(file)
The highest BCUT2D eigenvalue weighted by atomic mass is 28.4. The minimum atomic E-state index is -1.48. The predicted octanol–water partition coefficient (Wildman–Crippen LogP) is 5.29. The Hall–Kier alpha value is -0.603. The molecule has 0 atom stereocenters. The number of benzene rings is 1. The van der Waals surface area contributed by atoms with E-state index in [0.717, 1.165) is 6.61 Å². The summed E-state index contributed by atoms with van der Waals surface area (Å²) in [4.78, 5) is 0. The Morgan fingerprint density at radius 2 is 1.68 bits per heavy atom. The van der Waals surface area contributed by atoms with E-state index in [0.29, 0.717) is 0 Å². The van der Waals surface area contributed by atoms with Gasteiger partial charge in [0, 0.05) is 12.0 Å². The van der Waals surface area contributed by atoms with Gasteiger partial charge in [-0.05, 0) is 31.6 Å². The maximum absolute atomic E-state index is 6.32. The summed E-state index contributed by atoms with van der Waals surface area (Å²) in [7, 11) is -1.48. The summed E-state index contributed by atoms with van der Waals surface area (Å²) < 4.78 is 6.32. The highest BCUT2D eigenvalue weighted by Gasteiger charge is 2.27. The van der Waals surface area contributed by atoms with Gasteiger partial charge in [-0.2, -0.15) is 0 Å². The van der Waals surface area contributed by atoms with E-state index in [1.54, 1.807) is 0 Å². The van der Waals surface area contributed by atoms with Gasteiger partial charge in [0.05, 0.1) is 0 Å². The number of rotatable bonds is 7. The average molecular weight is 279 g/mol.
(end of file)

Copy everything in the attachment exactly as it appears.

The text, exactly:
The highest BCUT2D eigenvalue weighted by atomic mass is 28.4. The minimum atomic E-state index is -1.48. The predicted octanol–water partition coefficient (Wildman–Crippen LogP) is 5.29. The Hall–Kier alpha value is -0.603. The molecule has 0 atom stereocenters. The number of benzene rings is 1. The van der Waals surface area contributed by atoms with E-state index in [0.717, 1.165) is 6.61 Å². The summed E-state index contributed by atoms with van der Waals surface area (Å²) in [4.78, 5) is 0. The Morgan fingerprint density at radius 2 is 1.68 bits per heavy atom. The van der Waals surface area contributed by atoms with E-state index in [0.29, 0.717) is 0 Å². The van der Waals surface area contributed by atoms with Gasteiger partial charge in [0, 0.05) is 12.0 Å². The van der Waals surface area contributed by atoms with Gasteiger partial charge in [-0.05, 0) is 31.6 Å². The maximum absolute atomic E-state index is 6.32. The summed E-state index contributed by atoms with van der Waals surface area (Å²) in [7, 11) is -1.48. The summed E-state index contributed by atoms with van der Waals surface area (Å²) < 4.78 is 6.32. The highest BCUT2D eigenvalue weighted by Gasteiger charge is 2.27. The van der Waals surface area contributed by atoms with Gasteiger partial charge in [-0.2, -0.15) is 0 Å². The van der Waals surface area contributed by atoms with E-state index in [1.54, 1.807) is 0 Å². The van der Waals surface area contributed by atoms with Gasteiger partial charge in [0.05, 0.1) is 0 Å². The number of rotatable bonds is 7. The average molecular weight is 279 g/mol.